A Virginia House Committee Tables Legislation to Legalize Retail Cannabis Sales

A Virginia House Committee Tables Legislation to Legalize Retail Cannabis Sales

WRIC says, a House panel in Virginia voted against bills that would have moved the state toward letting adults buy cannabis. The General Laws subcommittee voted against a bill that would have let sales start next year and another that would have let the Virginia Cannabis Control Authority (CCA) start giving out licenses next year but not let sales start until 2025.

In 2021, when Democrats ran both houses of the legislature and the governor’s office, Virginia lawmakers changed the law so that adults could use cannabis. Since then, people have fought against the laws. In 2022, Republicans gained seats in both chambers, and Virginians chose Republican Glenn Youngkin to be governor.

The bill proposed by Del. Keith Hodges (R) would have let licenses be given out at the beginning of next year, but only certain medical cannabis companies would have been able to sell to adults in July. A replacement was put forward that said the CCA should draft rules for the retail market that lawmakers would have to agree to.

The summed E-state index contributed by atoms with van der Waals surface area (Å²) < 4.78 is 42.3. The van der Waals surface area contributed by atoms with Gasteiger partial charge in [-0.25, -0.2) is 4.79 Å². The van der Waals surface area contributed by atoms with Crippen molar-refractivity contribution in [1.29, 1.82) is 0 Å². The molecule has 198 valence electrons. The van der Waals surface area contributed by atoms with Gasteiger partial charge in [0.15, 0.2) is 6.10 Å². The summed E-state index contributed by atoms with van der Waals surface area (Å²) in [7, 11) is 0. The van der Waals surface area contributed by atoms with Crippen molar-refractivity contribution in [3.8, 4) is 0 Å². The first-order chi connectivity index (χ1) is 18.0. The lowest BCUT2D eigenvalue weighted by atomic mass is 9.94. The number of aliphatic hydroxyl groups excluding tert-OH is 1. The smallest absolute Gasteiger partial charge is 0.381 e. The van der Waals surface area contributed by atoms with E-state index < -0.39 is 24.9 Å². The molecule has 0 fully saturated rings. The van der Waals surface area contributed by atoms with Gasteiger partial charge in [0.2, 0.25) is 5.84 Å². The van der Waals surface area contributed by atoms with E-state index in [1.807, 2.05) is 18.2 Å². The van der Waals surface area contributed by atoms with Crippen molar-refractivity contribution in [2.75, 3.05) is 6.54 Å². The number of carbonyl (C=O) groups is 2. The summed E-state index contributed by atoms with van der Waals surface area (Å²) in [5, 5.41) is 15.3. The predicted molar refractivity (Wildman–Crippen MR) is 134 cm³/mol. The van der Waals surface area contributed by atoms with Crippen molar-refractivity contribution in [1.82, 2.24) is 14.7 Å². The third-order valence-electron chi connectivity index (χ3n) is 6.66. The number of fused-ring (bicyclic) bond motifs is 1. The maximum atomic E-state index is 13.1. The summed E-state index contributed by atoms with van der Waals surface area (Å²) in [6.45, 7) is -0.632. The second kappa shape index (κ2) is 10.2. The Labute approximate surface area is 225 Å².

The bill proposed by Republican Del. Michael J. Webert would have let the CCA give out licenses for cannabis in 2024, but sales to adults wouldn’t have been allowed until the following year. Webert told the committee that his bill would make it possible to track cannabis “from seed to sale,” set limits on THC, and tax cannabis sales at a rate of 12%.

Currently, adults in Virginia who are 21 or older can have up to an ounce of cannabis, grow up to four plants, get cannabis as a gift, or buy it at a medical dispensary, according to a report by Ganjapreneur.

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